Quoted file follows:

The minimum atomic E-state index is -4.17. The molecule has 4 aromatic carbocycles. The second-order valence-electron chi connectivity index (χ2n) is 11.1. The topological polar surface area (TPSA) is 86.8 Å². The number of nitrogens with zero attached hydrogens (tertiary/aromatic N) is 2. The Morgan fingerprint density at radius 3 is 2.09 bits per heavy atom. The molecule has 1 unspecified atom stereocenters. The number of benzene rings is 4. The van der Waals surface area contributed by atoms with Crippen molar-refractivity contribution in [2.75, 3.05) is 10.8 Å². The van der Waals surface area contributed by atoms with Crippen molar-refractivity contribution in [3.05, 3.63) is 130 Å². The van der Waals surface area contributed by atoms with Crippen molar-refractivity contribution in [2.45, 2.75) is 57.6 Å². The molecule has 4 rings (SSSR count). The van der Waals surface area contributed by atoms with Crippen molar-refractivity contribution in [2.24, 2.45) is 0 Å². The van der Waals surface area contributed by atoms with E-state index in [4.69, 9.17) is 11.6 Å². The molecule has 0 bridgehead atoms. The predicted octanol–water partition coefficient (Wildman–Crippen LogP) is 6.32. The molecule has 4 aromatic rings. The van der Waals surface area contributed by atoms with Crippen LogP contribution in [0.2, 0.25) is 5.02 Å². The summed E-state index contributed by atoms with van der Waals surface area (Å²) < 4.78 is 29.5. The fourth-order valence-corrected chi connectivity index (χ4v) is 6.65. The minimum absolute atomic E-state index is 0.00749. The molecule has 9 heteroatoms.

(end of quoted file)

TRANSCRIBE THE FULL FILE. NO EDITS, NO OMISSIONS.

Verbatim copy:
The minimum atomic E-state index is -4.17. The molecule has 4 aromatic carbocycles. The second-order valence-electron chi connectivity index (χ2n) is 11.1. The topological polar surface area (TPSA) is 86.8 Å². The number of nitrogens with zero attached hydrogens (tertiary/aromatic N) is 2. The Morgan fingerprint density at radius 3 is 2.09 bits per heavy atom. The molecule has 1 unspecified atom stereocenters. The number of benzene rings is 4. The van der Waals surface area contributed by atoms with Crippen molar-refractivity contribution in [2.75, 3.05) is 10.8 Å². The van der Waals surface area contributed by atoms with Crippen molar-refractivity contribution in [3.05, 3.63) is 130 Å². The van der Waals surface area contributed by atoms with Crippen molar-refractivity contribution in [2.45, 2.75) is 57.6 Å². The molecule has 4 rings (SSSR count). The van der Waals surface area contributed by atoms with Crippen molar-refractivity contribution in [2.24, 2.45) is 0 Å². The van der Waals surface area contributed by atoms with E-state index in [4.69, 9.17) is 11.6 Å². The molecule has 0 bridgehead atoms. The predicted octanol–water partition coefficient (Wildman–Crippen LogP) is 6.32. The molecule has 4 aromatic rings. The van der Waals surface area contributed by atoms with Crippen LogP contribution in [0.2, 0.25) is 5.02 Å². The summed E-state index contributed by atoms with van der Waals surface area (Å²) < 4.78 is 29.5. The fourth-order valence-corrected chi connectivity index (χ4v) is 6.65. The minimum absolute atomic E-state index is 0.00749. The molecule has 9 heteroatoms.